Applying to Law School

Taking PLW 401

Seniors applying to law school should consider PLW 401 in the fall semester. In this course, students will learn to navigate the admission process and receive feedback on law school application materials, including resumes and personal statements.

Registering with LSAC's Credential Assembly Service

The Credential Assembly Service (CAS) processes applicant information for submission to law schools. CAS prepares a law school report that will be sent to every law school to which you apply. The report includes:

  • undergraduate academic summary
  • copies of transcripts
  • LSAT scores (along with writing sample copies)
  • copies of recommendation letters

You must pay a registration fee for CAS, which includes preparation of the law school report, processing of transcripts and recommendation letters, and an online law school application service. You should carefully review LSAC's Applying to Law School web page, which contains an overview of the application process.

Researching Law Schools

Begin by assembling a list of law schools based on criteria that are important to you (geography, cost of attendance, programs, etc.), then consider the list according to your chances of admission. You should begin your law school research using the ABA's:

located in the Official Guide to ABA Approved Law Schools.

You will need to consider important information such as location, tuition and living costs, job placement rates, and bar passage rates, among other things. You should also consider attending a LSAC Forum or Miami's Law Day Fair in October to meet law school admissions representatives and learn more about their law schools.

Applying to Multiple Law Schools

On average, Miami seniors apply to 7-8 law schools. (This is also the most recent national average.) Diversifying your list will give you the greatest range of options to choose from after admission decisions are made. If you only apply to schools above your range, you risk not having any options; if you only apply to schools well below your range, you limit your ability to attend a school that you might find competitive and interesting. You should apply to several schools in which your credentials fall within the median GPA and LSAT scores. However, you should also plan to apply to a few schools in which your likelihood of admission is 75% or higher, and a few in which your likelihood of acceptance is 25% or lower.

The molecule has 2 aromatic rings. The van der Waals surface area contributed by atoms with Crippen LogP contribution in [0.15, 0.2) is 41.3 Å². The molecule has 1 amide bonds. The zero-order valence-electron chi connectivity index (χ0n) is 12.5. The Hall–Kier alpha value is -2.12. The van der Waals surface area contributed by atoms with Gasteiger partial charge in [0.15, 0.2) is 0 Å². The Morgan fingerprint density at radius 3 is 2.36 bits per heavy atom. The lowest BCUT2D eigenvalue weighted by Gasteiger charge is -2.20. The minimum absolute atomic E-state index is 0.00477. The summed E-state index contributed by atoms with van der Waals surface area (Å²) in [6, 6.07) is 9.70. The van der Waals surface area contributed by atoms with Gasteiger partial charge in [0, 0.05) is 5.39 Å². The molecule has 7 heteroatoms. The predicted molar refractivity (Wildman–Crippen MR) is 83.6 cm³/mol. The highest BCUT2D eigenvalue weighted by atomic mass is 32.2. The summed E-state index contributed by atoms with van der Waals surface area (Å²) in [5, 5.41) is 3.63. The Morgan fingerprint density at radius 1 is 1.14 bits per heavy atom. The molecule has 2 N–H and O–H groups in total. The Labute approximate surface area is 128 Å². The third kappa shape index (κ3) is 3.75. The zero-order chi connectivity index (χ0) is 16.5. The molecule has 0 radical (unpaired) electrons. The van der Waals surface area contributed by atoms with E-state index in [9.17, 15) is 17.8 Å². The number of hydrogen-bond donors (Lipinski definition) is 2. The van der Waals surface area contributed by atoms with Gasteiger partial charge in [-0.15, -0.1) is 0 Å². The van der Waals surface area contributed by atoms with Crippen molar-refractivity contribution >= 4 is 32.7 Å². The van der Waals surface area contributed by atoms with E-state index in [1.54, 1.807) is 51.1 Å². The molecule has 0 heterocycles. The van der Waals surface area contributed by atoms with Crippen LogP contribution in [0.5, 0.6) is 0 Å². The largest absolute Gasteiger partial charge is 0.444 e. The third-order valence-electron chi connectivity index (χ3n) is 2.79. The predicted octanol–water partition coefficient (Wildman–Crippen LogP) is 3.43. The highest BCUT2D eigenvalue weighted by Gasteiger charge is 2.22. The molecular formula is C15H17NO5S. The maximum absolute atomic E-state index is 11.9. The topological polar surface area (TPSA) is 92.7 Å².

Assembling Application Components

Most law school applications contain the following parts:

  • Application (completed online through LSAC)
  • Transcript
  • LSAT Score Report
  • Resume
  • Personal Statement
  • Letters of Recommendation (2-3)
  • Dean's Certificate (if applicable)
  • Optional Addendum/Additional Essays (if applicable)

Detailed information for each of these components can be found in Miami's Pre-Law Advising Guide.


After you register for CAS, make an online request for a transcript to be send to LSAC through Miami's registrar's website.

Submitting Applications

Consider submitting your applications as early as possible after applications open. (This date varies for each law school.) Many schools use a "rolling admissions" system, which means that they make decisions as completed applications are received. Because most schools only plan to admit a certain number of students in any given year, as students are admitted, there are less spots remaining. Therefore, generally, the earlier you apply, the better your chances. You should aim to submit all applications by mid-November the year prior to matriculation to law school. This general timeline may assist you.

Obtaining a Dean's Certificate Letter

The Dean's Certificate form or letter is required by some law schools. This document must be completed by the Dean or another authorized representative. The letter certifies that you are in good standing with the university. Some schools require that the Dean disclose any disciplinary action taken against you, as well as details of your academic standing within the university. While you may be required to submit the certification letter or form with your application, some schools require the certification only after you have been accepted to the law school. At Miami, Dean's Certification letters for students with majors in the College of Arts and Science are processed in the College of Arts and Science Advising Office, Upham Hall, Room 146.

Taking Time Off Before Law School

The decision to take time off before attending law school is a very personal one that varies depending on the student's individual circumstances. More than half of all applicants apply to law school a year or more after graduating from college. There are several advantages to taking time off before applying to law school. Because law school is a rigorous academic program, taking a year or more off between college and law school may give you a much needed break. You may also find that gaining work experience will clarify whether law is right for you, make the lessons learned during law school more tangible, and even make you a more competitive law school applicant. If you are trying to determine whether taking time off before law school may be right for you, you should make an appointment to discuss your options with a pre-law advisor.

Financing Law School

Law school is an important investment in your future. Consider the financial aid process as seriously as you do the law school application process. Students typically use a combination of federal student loans, personal savings, family support, and scholarships to finance law school.

Review LSAC's website on paying for law school, as well as Miami's Pre-Law Advising Guide's section on Financing Law School to assist you in the financial aid process.

AccessLex, a national organization committed to promoting access to legal education, has created a searchable database of scholarship opportunities for law school.